Everyone has their own ideas about Woodstock: the high-point of a golden age of optimism, a chaotic, badly organized mess, an uneven mixture of performers and performances, a clash between the conservative townspeople and a vast invasion of hippies, a religious experience... the list goes on. This movie does an excellent job at capturing all these aspects (and others) of the event, sometimes using multiple images to represent more than one of them simultaneously. The intermingling of the performances with other scenes creates a well-rounded picture, and makes this much more than just a concert film. Sometimes the juxtaposition is magical - one of my favourite moments is, while one camera is showing Carlos Santana as he grimaces his way through a characteristically melodic guitar solo, another is focussed on a girl in the audience as she responds to - it seems - each and every note.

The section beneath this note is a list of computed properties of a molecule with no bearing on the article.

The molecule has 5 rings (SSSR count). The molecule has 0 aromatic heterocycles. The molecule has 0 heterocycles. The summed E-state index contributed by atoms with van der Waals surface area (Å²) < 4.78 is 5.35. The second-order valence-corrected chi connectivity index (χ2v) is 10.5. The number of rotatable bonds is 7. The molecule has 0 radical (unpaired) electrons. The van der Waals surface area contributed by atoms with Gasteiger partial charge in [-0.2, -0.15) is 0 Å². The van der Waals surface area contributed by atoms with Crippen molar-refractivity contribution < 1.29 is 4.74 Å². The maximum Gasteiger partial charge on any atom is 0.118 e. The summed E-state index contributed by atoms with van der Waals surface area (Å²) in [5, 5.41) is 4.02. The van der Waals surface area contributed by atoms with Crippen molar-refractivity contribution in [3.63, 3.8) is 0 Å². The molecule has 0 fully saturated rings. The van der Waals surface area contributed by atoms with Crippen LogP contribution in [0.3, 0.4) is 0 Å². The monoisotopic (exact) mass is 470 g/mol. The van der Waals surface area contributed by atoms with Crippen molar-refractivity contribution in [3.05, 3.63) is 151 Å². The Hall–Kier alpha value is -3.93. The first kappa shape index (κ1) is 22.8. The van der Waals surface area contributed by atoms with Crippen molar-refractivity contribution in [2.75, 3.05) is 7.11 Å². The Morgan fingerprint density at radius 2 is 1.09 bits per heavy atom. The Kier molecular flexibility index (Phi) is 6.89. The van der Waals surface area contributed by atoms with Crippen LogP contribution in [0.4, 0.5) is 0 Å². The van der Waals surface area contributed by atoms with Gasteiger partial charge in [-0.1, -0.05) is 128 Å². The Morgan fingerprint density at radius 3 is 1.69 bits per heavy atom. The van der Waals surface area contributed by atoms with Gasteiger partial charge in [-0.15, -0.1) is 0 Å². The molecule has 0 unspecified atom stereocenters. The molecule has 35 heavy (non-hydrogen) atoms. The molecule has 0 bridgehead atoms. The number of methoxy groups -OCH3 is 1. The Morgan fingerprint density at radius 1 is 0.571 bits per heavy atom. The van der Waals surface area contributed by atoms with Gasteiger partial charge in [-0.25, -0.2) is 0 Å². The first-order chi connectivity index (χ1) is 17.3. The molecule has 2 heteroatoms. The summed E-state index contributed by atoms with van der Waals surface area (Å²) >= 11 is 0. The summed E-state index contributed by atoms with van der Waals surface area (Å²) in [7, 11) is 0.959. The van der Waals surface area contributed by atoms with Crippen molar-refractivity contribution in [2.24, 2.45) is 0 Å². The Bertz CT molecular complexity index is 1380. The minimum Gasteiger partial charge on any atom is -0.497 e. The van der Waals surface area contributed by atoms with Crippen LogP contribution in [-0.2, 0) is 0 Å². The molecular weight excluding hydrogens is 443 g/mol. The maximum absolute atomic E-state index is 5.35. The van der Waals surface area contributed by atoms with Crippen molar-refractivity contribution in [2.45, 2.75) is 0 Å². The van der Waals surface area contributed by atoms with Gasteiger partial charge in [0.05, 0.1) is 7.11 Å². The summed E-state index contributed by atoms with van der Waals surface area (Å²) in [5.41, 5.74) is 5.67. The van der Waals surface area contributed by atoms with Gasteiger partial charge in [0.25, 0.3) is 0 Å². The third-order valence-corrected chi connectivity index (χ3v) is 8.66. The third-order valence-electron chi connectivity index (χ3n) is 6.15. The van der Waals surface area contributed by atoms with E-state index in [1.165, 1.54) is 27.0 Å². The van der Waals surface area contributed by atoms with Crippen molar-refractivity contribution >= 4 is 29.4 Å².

There are other buried treasures in here as well - for example, I'd never realised how beautiful Grace Slick was (probably because I'd heard so many tales about her unpleasant personality) or, for that matter, how much Janis Joplin reminded me of Ozzy Osbourne in his earlier days. To be sure, some of the music is more dispensible than others (and some of the performances have clearly been cleaned up - or completely overdubbed - after the event): I could never see the point of Sha Na Na, and I still find myself nodding off during Ten Years After's "Going Home" (sure, Alvin Lee's a fantastic guitarist, but he seems to spend 90% of the song not playing it). But they're more than made up for by the magic: Country Joe getting the crowd on its feet with his impromptu "Fixin' To Die Rag", Pete Townshend swaggering through "Summertime Blues", Joe Cocker's catarthic "Little Help From My Friends" and Hendrix's appearance right at the end, as if just descended from a spacecraft: "I see that we meet again, hmmmm...".